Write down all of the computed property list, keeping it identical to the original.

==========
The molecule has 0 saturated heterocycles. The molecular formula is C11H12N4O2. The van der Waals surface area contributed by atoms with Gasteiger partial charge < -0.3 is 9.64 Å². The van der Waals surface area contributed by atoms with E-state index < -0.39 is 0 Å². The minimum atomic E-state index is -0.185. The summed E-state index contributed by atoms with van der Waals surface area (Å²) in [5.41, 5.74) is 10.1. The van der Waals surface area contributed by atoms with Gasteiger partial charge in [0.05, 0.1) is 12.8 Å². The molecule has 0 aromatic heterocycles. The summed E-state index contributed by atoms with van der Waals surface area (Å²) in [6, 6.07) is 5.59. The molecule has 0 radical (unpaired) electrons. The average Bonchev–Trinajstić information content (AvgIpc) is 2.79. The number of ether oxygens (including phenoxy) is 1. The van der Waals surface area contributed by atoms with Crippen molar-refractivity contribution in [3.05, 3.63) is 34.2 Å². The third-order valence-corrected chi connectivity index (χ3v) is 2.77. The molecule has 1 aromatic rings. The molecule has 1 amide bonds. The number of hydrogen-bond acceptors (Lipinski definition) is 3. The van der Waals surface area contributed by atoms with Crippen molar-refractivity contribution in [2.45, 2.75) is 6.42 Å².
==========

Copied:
The molecule has 0 saturated heterocycles. The molecular formula is C11H12N4O2. The van der Waals surface area contributed by atoms with Gasteiger partial charge < -0.3 is 9.64 Å². The van der Waals surface area contributed by atoms with E-state index < -0.39 is 0 Å². The minimum atomic E-state index is -0.185. The summed E-state index contributed by atoms with van der Waals surface area (Å²) in [5.41, 5.74) is 10.1. The van der Waals surface area contributed by atoms with Gasteiger partial charge in [0.05, 0.1) is 12.8 Å². The molecule has 0 aromatic heterocycles. The summed E-state index contributed by atoms with van der Waals surface area (Å²) in [6, 6.07) is 5.59. The molecule has 0 radical (unpaired) electrons. The average Bonchev–Trinajstić information content (AvgIpc) is 2.79. The number of ether oxygens (including phenoxy) is 1. The van der Waals surface area contributed by atoms with Crippen molar-refractivity contribution in [3.05, 3.63) is 34.2 Å². The third-order valence-corrected chi connectivity index (χ3v) is 2.77. The molecule has 1 aromatic rings. The molecule has 1 amide bonds. The number of hydrogen-bond acceptors (Lipinski definition) is 3. The van der Waals surface area contributed by atoms with Crippen molar-refractivity contribution in [2.45, 2.75) is 6.42 Å².